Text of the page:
Michael Schumacher and his second coming in F1 didn’t really go as planned. Having rejoined the sport back in 2010 with Mercedes, the 7-times world champion would go on to have 3 very disappointing seasons with the Silver Arrows. He never looked like the all conquering driver everyone knew him to be. Michael did have a few moments of brilliance, but the team’s current chief strategist James Vowles believes it was a pity that he couldn’t convert it into a victory with the Brackley-based outfit.
Vowles reflected on his time with Michael and said that everyone at the team wanted to see him on the top step of the podium at least one time.
The best chance that Schumacher got to achieve a win was at the 2012 Monaco Grand Prix. He put in a phenomenal lap to take pole position. But unfortunately had to start in P6 because of the 5-place grid penalty he carried over from the previous race in Spain. That whole scenario left Vowles, and the team gutted for the German.
Vowles said, “I was over the moon for him. I think it was one of the best laps he had probably ever done in his life to put that car in Pole.
“But I was heartbroken for him. This is a guy we all wanted to win a race because he deserved it frankly. And he put so much effort into the team and so much of his life into the team that it was payback to him. I still feel now that he didn’t get all the results that he deserved.”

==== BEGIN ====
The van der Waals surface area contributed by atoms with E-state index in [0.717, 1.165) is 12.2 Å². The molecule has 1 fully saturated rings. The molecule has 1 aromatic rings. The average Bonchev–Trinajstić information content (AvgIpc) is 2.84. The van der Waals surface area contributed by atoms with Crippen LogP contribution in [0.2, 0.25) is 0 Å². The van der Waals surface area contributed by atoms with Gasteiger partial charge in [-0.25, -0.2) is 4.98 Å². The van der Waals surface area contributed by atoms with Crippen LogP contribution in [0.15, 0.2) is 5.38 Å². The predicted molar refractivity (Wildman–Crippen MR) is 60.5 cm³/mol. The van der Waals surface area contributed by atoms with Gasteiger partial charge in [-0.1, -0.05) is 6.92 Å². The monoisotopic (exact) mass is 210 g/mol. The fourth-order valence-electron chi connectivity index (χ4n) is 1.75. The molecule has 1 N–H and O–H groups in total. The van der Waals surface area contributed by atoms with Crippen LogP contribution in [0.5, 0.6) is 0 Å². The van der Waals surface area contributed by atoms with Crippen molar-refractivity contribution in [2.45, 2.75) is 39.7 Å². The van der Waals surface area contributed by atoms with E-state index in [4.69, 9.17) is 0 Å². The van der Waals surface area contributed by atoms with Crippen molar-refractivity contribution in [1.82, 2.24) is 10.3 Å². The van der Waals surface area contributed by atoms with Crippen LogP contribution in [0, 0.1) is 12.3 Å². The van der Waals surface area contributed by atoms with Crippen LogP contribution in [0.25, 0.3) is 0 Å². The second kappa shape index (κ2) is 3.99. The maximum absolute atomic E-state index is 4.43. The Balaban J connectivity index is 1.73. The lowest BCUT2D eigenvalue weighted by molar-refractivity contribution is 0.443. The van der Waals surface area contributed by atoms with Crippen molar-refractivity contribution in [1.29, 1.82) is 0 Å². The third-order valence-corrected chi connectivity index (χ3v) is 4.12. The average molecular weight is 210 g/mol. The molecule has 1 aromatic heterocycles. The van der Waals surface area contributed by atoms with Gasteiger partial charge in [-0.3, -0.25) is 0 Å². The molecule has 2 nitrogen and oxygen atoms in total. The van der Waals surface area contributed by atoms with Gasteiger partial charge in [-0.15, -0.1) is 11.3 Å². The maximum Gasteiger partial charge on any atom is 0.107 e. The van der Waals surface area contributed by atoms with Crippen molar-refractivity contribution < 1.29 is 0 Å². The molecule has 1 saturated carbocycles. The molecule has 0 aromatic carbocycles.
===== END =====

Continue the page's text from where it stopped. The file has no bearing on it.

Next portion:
Mercedes also regretted that they couldn’t give him a better car and that it was a pity they didn’t get to the levels they are on now sooner. “We all wanted him to win but it didn’t happen. And a couple of years later we couldn’t stop winning,” said Ron Meadows, the sporting director of Mercedes F1.
Unfortunately, for Schumacher despite a P6 start he wouldn’t get much joy that race. The German got in a tangle with Romain Grosjean at the start of the race and lost places. Having suffered no major damage, Schumacher continued on, but the pace just wasn’t there.
Eventually, by lap 63, Michael retired from the race due to a fuel pressure problem. It seemed as though Schumacher’s second coming would end without him tasting champagne.
But the German pushed through for one final hurrah in Valencia, Spain, two races later. It may have been a scant silver lining, but at least he got something to show for all the hard work he put in at Mercedes. His memory in F1 is carried on by his son Mick Schumacher, who sports the number 47, dedicated to his dad.